Mariano Esteban, virologist and head of the CNB-CSIC Poxvirus Group: "I don't think there are thousands of cases of monkeypox, they have acted quickly"

CSIC scientist Mariano Esteban. / Oscar Chamorro

The scientist, who has been working with smallpox for 50 years, supports the vaccination of close contacts to prevent transmission

Alvaro Soto

Poxviruses are a group of viruses whose most prominent representative is smallpox, and in Spain no one knows these pathogens more than Mariano Esteban (Villalón de Campos, Valladolid, 1945), who has been working with them for fifty years. Member of the WHO Scientific Advisory Committee for Human Smallpox and head of the Poxvirus Group of the National Center for Biotechnology-CSIC, the monkeypox outbreak caught him working on a vaccine against covid-19 that is based, precisely, on an attenuated smallpox virus.

- Are you worried about the appearance of monkeypox?

-We are surprised throughout Europe because it is a virus that remains confined to Africa, but at the same time, we are confident that we know how to act so that it does not spread. There are two strains: the most deadly, the one from Central Africa, reaches up to 10% lethality there, and the one from West Africa, 1%, but we do not know how it behaves outside of Africa and from that point of view, it is worrying . The one we have is the western one, the least serious.

-How should you act?

-Classically. First, the affected people must be confined, and for now it is easy to know their contacts. Then, a belt must be created around those who may be suspicious; later, analyze the samples with rapid diagnostic methods, which fortunately we have thanks to science; and finally, we have approved vaccines and antivirals. That has to give security to the population.

Will there be a large number of cases in Europe?

-I do not think so. It has acted quickly and I don't think there are thousands and thousands of cases.

What is the difference between human and monkey pox?

-They are two genetically very similar viruses, but different. Human smallpox is much more aggressive, with a lethality of 30%, and decimated entire populations. It has been one of the deadliest viruses that could be eradicated in the world through a mass vaccination program. Monkeypox is less lethal and does not spread as quickly or easily, because it requires close contact.

-How do you explain that not all cases have the same origin?

-It is strange, but the Ministry of Health is doing a follow-up to see if there has been any point of connection between them.

-The WHO and Europe have recommended vaccinating close contacts of the sick.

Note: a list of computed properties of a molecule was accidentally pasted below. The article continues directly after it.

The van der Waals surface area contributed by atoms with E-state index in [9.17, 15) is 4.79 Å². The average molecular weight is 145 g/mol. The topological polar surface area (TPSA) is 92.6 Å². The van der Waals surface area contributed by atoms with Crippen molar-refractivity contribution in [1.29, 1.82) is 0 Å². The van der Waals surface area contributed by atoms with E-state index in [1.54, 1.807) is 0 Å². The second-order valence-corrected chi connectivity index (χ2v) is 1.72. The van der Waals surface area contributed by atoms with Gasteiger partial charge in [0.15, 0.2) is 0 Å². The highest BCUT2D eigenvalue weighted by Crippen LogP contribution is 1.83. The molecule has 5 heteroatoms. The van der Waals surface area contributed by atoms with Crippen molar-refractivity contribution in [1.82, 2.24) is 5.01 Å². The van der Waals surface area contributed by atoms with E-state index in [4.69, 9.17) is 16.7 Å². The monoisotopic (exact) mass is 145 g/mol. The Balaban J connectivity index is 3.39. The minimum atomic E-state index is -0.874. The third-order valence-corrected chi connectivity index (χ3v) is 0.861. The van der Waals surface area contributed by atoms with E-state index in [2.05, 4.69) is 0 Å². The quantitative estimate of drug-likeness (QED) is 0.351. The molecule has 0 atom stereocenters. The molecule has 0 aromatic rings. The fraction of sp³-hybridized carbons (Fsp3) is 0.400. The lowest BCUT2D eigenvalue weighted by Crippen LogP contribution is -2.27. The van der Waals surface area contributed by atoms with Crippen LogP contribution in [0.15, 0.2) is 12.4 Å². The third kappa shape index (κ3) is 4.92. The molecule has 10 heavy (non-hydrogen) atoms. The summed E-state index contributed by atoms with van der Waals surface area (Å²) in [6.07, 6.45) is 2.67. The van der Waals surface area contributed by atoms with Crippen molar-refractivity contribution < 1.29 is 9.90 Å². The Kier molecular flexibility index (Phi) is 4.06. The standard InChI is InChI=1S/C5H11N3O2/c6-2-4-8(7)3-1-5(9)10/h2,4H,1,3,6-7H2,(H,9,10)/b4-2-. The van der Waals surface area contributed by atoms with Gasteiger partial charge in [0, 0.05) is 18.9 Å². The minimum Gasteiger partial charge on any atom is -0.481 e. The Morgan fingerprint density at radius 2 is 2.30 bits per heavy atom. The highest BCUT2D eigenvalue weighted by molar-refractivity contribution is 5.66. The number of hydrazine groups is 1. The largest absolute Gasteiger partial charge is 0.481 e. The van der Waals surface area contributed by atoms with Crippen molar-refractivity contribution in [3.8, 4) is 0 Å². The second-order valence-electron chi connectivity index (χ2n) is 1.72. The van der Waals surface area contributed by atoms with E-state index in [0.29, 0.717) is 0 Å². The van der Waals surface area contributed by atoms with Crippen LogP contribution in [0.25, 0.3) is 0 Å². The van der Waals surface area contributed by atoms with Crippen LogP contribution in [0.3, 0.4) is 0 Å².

-It's logical. It must be ensured that there is no transmission and since the incubation period reaches up to three weeks, someone can be infected without knowing it.

-And it is an effective vaccine.

-They belong to the same family and have highly homologous proteins. The antibodies produced by the smallpox vaccine protect against the monkey virus.

-At some point will a mass vaccination be necessary?

-I don't think so.

-Those under 42 years of age do not have the smallpox vaccine.

-People vaccinated against smallpox are more resistant to monkeypox. Unlike with covid-19, now the risk group is the youngest.

-Spain has announced that it is going to buy vaccines. Didn't the country have stockpiles?

-Yes, the Ministry of Defense has stored about two million vaccines against smallpox that are reactivated. But it is not planned to use them because it is a very reactogenic vaccine, very strong, while the one from the Danish laboratory that has European authorization does not have that reactogenicity. The Defense one is ready to be used against a very powerful laboratory virus and now it seems that we require a softer one.

When can you start vaccinating?

-It depends on the supplying company, although in the current situation, it will speed up the processes.

-With monkeypox, the focus has been placed on the group of homosexuals.

-It is absurd to cruelly stigmatize people who have nothing to do with it. Any heterosexual person can be infected.

-Do we have to get used to dealing with more and more emerging diseases?

-Sure. The HIV pandemic, the flu, the SARS... they have not taught us anything. We are obtuse. Sometimes it gives the impression that we virologists are out for entertainment, but we have an important job, the health of the people. Spain has taken covid-19 very seriously, but we have to remain vigilant and help our research centers so that they are capable of producing vaccines for human use. Before we did not have the capacity to manufacture these vaccines, now we have companies that do. Why couldn't we also produce vaccines for diseases like monkeypox? We must have these infrastructures, we must take action.

-Is it frustrating to see how these diseases only matter when they reach Europe and not when they wreak havoc in Africa?

-Much. We think it is normal that there is famine or disease in Africa. And no, all humans are the same.

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